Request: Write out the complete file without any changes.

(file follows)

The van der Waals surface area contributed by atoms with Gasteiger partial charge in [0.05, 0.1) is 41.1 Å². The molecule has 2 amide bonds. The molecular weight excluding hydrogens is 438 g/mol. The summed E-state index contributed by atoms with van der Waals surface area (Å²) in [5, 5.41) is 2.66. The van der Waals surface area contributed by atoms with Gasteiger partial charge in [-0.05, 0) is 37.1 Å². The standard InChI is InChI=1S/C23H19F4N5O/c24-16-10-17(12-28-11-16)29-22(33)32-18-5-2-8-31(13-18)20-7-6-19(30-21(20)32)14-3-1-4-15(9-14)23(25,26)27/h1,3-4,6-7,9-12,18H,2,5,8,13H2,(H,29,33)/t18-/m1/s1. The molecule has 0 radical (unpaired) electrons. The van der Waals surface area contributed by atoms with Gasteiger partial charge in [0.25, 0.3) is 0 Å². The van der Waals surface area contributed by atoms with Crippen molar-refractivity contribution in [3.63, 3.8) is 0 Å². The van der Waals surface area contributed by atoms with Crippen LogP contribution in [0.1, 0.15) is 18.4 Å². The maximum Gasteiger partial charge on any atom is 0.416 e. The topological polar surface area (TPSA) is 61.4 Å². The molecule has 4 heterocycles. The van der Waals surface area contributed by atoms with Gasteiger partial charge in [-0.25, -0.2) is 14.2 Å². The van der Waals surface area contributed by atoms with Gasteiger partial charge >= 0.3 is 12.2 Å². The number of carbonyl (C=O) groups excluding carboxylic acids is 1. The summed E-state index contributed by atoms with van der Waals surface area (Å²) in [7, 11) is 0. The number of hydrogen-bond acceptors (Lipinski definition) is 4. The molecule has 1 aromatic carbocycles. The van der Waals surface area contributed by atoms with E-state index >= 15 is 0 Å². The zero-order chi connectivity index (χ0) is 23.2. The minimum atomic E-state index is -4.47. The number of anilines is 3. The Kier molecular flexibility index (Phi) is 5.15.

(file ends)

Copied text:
The van der Waals surface area contributed by atoms with Gasteiger partial charge in [0.05, 0.1) is 41.1 Å². The molecule has 2 amide bonds. The molecular weight excluding hydrogens is 438 g/mol. The summed E-state index contributed by atoms with van der Waals surface area (Å²) in [5, 5.41) is 2.66. The van der Waals surface area contributed by atoms with Gasteiger partial charge in [-0.05, 0) is 37.1 Å². The standard InChI is InChI=1S/C23H19F4N5O/c24-16-10-17(12-28-11-16)29-22(33)32-18-5-2-8-31(13-18)20-7-6-19(30-21(20)32)14-3-1-4-15(9-14)23(25,26)27/h1,3-4,6-7,9-12,18H,2,5,8,13H2,(H,29,33)/t18-/m1/s1. The molecule has 0 radical (unpaired) electrons. The van der Waals surface area contributed by atoms with Gasteiger partial charge in [0.25, 0.3) is 0 Å². The van der Waals surface area contributed by atoms with Crippen molar-refractivity contribution in [3.63, 3.8) is 0 Å². The van der Waals surface area contributed by atoms with Crippen LogP contribution in [0.1, 0.15) is 18.4 Å². The maximum Gasteiger partial charge on any atom is 0.416 e. The topological polar surface area (TPSA) is 61.4 Å². The molecule has 4 heterocycles. The van der Waals surface area contributed by atoms with Gasteiger partial charge in [-0.25, -0.2) is 14.2 Å². The van der Waals surface area contributed by atoms with Gasteiger partial charge >= 0.3 is 12.2 Å². The number of carbonyl (C=O) groups excluding carboxylic acids is 1. The summed E-state index contributed by atoms with van der Waals surface area (Å²) in [7, 11) is 0. The number of hydrogen-bond acceptors (Lipinski definition) is 4. The molecule has 1 aromatic carbocycles. The van der Waals surface area contributed by atoms with E-state index >= 15 is 0 Å². The zero-order chi connectivity index (χ0) is 23.2. The minimum atomic E-state index is -4.47. The number of anilines is 3. The Kier molecular flexibility index (Phi) is 5.15.